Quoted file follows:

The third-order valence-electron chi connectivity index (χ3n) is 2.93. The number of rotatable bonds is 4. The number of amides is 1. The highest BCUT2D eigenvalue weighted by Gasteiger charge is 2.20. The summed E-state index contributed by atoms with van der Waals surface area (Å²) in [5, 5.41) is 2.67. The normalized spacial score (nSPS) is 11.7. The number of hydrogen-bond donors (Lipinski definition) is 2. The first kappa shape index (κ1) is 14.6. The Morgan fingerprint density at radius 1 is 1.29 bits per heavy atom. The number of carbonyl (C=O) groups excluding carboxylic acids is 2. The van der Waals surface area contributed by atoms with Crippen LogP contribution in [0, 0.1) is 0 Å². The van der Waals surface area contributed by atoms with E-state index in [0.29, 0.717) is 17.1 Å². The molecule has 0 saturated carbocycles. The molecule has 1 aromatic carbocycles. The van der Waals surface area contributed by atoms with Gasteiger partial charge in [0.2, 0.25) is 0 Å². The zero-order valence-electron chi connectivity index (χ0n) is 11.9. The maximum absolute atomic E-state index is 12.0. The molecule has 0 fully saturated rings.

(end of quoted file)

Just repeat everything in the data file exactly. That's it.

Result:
The third-order valence-electron chi connectivity index (χ3n) is 2.93. The number of rotatable bonds is 4. The number of amides is 1. The highest BCUT2D eigenvalue weighted by Gasteiger charge is 2.20. The summed E-state index contributed by atoms with van der Waals surface area (Å²) in [5, 5.41) is 2.67. The normalized spacial score (nSPS) is 11.7. The number of hydrogen-bond donors (Lipinski definition) is 2. The first kappa shape index (κ1) is 14.6. The Morgan fingerprint density at radius 1 is 1.29 bits per heavy atom. The number of carbonyl (C=O) groups excluding carboxylic acids is 2. The van der Waals surface area contributed by atoms with Crippen LogP contribution in [0, 0.1) is 0 Å². The van der Waals surface area contributed by atoms with E-state index in [0.29, 0.717) is 17.1 Å². The molecule has 0 saturated carbocycles. The molecule has 1 aromatic carbocycles. The van der Waals surface area contributed by atoms with Gasteiger partial charge in [0.2, 0.25) is 0 Å². The zero-order valence-electron chi connectivity index (χ0n) is 11.9. The maximum absolute atomic E-state index is 12.0. The molecule has 0 fully saturated rings.